So many of the potential skills could be seen as specialist areas, which they are, but the increasing consensus is that generalists are more important (and specialists in my opinion come from real world experience anyway). So, I’d have to say:
- An understanding of the basic principles of the web; universality, HTTP, markup, client/server model, browsers, etc.
- Key principles of usable browser experiences - lots of HCI and usability stuff basically.
- User centred design and Information Architecture tools.
- Reading, writing and research skills.
All depends on where you define the divide to be. Their is no consensus on what design and development mean in the context of the web to my knowledge. Their are so many different disciplines along the spectrum. I don’t think anyone should be taught how to use particular software products (photoshop, dreamweaver, etc.) and they probably won’t be taught the hardcore end of database design or systems architecture and patterns but everything inbetween might be available as an option.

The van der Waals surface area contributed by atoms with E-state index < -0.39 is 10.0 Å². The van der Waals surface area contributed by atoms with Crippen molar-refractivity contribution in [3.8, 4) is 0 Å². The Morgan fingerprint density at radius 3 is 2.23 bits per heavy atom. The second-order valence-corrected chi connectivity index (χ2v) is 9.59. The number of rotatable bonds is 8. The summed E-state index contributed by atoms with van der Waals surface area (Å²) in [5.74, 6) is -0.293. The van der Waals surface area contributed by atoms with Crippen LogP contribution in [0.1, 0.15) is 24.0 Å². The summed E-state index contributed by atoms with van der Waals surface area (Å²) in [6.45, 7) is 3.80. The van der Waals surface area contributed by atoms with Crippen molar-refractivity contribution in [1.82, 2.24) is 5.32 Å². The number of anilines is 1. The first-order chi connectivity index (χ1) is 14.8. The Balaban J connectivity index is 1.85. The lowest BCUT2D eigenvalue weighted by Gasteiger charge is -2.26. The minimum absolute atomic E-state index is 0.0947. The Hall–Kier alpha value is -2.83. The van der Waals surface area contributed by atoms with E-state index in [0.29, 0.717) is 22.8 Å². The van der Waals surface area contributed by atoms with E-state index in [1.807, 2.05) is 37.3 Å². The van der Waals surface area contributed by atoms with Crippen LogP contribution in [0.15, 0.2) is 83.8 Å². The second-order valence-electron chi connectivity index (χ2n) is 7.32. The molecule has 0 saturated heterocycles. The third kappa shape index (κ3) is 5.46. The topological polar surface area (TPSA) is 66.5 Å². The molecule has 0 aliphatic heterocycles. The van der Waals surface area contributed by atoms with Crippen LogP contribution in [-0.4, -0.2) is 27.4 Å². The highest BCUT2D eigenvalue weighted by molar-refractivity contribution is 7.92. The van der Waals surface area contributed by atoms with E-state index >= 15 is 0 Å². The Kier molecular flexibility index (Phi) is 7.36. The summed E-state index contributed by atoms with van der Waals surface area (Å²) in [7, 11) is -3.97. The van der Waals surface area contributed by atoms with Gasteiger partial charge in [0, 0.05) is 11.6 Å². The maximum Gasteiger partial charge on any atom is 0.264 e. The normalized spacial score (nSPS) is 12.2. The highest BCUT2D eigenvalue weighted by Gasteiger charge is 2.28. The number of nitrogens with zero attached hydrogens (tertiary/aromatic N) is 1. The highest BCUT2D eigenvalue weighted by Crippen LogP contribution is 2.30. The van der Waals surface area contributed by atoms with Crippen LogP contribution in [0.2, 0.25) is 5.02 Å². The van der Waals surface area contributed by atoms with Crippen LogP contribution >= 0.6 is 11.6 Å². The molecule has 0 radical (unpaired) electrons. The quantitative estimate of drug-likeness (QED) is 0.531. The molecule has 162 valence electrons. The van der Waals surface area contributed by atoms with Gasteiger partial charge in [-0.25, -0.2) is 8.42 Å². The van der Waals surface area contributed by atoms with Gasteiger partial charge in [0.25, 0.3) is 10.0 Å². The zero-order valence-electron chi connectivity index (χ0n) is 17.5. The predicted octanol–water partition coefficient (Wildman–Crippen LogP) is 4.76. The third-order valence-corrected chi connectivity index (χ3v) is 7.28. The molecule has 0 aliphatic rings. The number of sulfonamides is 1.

If you could create your dream curriculum for web design and development, what courses and information would you include? Why? What courses and information now in such programs would you eliminate? Why?
Too much time is spent teaching tools (html, photoshop) over theory (hypertext, interface design). I’d rather see people taught how to learn, taught the theory and then given help to turn that theory into practical results. Too many causes just teach people how to use specific software programmes or tools which is impossible in the current fast moving climate. I’d also like to see more students taught about good examples of team organisation and process.
Time served in a real company building real websites in a team environment. Too many students think only in terms of what they can do - rather than thinking about websites that are build by large teams over a long period of time. I’d also like to see more application design examples rather than just simple information websites.
Also general projects - rather than ‘the accessible one’ and ‘the flash one’. Also anything presented not in the browser will make them look silly.
Involve individuals (stress individuals rather than companies) from the local community. This might be guest lectures, trips to medium agencies, open days, reading materials or syllabus review.